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Officers Not Allowed to Stop, Search Citizens Based Upon a 'Hunch' Regarding Criminal Activity

An Illinois Appellate Court ruling from earlier this year counted as a notable victory for the rights of citizens to be free from excessive police intrusion. A Chicago police officer stopped and searched a man based upon a hunch after seeing the man shove his hands down his pants. That hunch was not enough to constitute the sort of reasonable suspicion needed to warrant a stop and conduct a legal search.

An Illinois Appellate Court ruling from earlier this year counted as a notable victory for the rights of citizens to be free from excessive police intrusion. A Chicago police officer stopped and searched a man based upon a hunch after seeing the man shove his hands down his pants. That hunch was not enough to constitute the sort of reasonable suspicion needed to warrant a stop and conduct a legal search.

The case began after the police officer, who was pursuing another man that the officer suspected of engaging in the sale of narcotics, spotted Henry Sims stuffing his hands down the front of his pants. The officer did not know what Sims shoved into his pants, but he had a hunch it was a gun, so he stopped Sims. He performed a pat-down on the crotch area of Sims's pants and felt an object he recognized. It wasn't a gun, but it was a bag full of drugs. So he arrested Sims for possession of a controlled substance.

At trial, Sims' counsel sought to exclude the drug evidence obtained from the search. The officer didn't have probable cause to stop and search the man, since the man's simple act of shoving his hands down his pants was not enough to create a reasonable suspicion that he was doing anything illegal. Therefore, Sims argued, the evidence obtained from inside his pants was the result of an illegal search. The trial court disagreed, allowing the evidence, and the jury convicted the man.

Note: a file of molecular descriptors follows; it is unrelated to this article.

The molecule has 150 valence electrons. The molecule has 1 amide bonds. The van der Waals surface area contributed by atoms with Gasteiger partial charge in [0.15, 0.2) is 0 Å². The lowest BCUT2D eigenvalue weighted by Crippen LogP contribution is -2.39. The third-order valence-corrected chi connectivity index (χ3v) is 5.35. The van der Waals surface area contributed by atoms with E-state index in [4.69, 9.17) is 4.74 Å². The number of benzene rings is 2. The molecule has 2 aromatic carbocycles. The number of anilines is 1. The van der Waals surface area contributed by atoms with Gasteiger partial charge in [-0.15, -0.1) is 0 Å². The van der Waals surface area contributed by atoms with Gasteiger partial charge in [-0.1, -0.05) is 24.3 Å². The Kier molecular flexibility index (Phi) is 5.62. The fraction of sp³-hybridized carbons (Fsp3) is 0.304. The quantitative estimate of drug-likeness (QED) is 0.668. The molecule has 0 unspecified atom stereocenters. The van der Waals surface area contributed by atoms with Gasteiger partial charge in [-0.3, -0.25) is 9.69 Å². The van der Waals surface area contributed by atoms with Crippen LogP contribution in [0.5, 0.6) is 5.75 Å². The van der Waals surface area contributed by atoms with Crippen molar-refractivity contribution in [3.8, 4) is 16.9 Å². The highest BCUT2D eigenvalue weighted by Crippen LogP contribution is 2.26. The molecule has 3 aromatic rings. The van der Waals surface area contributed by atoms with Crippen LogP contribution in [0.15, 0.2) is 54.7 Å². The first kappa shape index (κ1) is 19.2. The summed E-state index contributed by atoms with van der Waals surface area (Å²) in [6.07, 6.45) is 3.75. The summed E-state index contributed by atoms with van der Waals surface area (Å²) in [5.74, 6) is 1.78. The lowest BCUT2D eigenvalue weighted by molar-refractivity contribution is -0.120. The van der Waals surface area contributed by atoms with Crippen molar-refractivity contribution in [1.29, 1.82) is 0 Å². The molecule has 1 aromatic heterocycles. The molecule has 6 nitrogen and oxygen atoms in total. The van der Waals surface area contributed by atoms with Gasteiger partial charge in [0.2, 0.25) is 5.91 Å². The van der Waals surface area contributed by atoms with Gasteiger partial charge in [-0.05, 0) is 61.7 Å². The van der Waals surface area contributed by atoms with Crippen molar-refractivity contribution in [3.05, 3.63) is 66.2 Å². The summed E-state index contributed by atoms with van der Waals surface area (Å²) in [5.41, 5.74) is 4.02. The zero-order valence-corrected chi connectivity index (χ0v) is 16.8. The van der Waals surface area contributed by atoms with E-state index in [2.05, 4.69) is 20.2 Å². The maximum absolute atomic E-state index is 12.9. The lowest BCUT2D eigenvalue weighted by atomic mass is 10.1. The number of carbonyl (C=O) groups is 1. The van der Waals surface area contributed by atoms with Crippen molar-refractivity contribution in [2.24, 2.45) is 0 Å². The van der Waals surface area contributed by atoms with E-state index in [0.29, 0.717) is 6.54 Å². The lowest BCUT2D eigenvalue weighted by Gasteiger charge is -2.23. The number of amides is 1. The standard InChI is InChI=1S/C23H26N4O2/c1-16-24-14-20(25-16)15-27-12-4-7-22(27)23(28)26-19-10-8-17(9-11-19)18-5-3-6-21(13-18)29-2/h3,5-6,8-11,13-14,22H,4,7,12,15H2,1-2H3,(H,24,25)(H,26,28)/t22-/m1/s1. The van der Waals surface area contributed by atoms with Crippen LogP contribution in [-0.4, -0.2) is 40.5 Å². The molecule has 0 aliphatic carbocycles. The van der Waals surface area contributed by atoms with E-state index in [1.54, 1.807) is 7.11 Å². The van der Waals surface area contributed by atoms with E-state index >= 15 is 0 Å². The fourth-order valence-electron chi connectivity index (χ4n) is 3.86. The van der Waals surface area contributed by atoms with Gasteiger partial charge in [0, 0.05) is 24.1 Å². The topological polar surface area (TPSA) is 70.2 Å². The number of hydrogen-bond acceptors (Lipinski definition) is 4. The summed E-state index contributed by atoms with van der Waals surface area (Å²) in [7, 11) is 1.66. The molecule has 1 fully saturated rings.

On appeal, however, the Appellate Court reversed that decision and threw out the case against Sims. The officer did not see Sims do anything sufficiently suspicious. The officer admitted at trial that the act he observed - Sims' sticking his hands down his pants - was not illegal. The officer only knew that the man's conduct was consistent with the act of hiding a gun and that Sims had previously been arrested on a gun charge, although the officer did not know the outcome of that case. While the officer's history with criminals hiding weapons in their clothes, coupled with his knowledge of Sims' past, might be enough to give him a "gut feeling" about what the man was doing, the law is clear that such hunches are not enough to amount to the level of reasonable suspicion needed to stop and search an individual.

Reasonable suspicion "requires articulable facts which support the inference that a crime has been, or is about to be, committed." Sims's conduct, and the officer's hunch based upon that behavior, fell short of this standard.

Sims could have been doing any number of perfectly legal things with his hands down his pants, ranging from the innocent to the mildly impolite. The court recognized this, as well as the Fourth Amendment's guarantee allowing citizens to be free from being interfered with by police every time an officer has a "gut feeling." An investigator's "gut" may be enough on TV, but in the real world, the law requires more. If you or a loved one have been arrested after being stopped and searched by the police, you need to talk to knowledgeable Illinois criminal defense counsel. The DuPage County criminal defense attorneys at Martin & Kent are here to help. Our experienced attorneys can help you understand your rights and the defenses available to you in your case.

Contact us online or by calling (888) 388-9151 to schedule your confidential initial consultation at no charge.

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